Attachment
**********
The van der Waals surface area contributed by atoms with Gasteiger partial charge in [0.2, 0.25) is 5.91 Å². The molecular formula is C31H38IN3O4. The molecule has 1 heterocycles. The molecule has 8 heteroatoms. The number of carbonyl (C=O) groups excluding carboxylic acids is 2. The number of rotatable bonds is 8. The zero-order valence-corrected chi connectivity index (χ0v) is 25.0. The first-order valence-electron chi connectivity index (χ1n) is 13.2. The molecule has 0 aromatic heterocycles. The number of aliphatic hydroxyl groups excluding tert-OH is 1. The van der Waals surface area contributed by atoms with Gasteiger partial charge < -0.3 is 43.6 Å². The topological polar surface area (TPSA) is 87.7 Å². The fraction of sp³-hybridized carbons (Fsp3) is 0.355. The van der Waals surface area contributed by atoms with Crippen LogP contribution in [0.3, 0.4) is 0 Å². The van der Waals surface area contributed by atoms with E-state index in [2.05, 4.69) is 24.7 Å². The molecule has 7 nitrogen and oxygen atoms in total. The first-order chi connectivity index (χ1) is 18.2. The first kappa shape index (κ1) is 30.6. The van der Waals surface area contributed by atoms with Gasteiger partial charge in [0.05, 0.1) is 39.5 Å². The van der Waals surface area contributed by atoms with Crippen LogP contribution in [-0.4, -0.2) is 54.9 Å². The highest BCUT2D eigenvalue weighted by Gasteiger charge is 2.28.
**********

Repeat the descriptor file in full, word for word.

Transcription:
The van der Waals surface area contributed by atoms with Gasteiger partial charge in [0.2, 0.25) is 5.91 Å². The molecular formula is C31H38IN3O4. The molecule has 1 heterocycles. The molecule has 8 heteroatoms. The number of carbonyl (C=O) groups excluding carboxylic acids is 2. The number of rotatable bonds is 8. The zero-order valence-corrected chi connectivity index (χ0v) is 25.0. The first-order valence-electron chi connectivity index (χ1n) is 13.2. The molecule has 0 aromatic heterocycles. The number of aliphatic hydroxyl groups excluding tert-OH is 1. The van der Waals surface area contributed by atoms with Gasteiger partial charge < -0.3 is 43.6 Å². The topological polar surface area (TPSA) is 87.7 Å². The fraction of sp³-hybridized carbons (Fsp3) is 0.355. The van der Waals surface area contributed by atoms with Crippen LogP contribution in [0.3, 0.4) is 0 Å². The van der Waals surface area contributed by atoms with E-state index in [2.05, 4.69) is 24.7 Å². The molecule has 7 nitrogen and oxygen atoms in total. The first-order chi connectivity index (χ1) is 18.2. The first kappa shape index (κ1) is 30.6. The van der Waals surface area contributed by atoms with Gasteiger partial charge in [0.05, 0.1) is 39.5 Å². The van der Waals surface area contributed by atoms with Crippen LogP contribution in [-0.4, -0.2) is 54.9 Å². The highest BCUT2D eigenvalue weighted by Gasteiger charge is 2.28.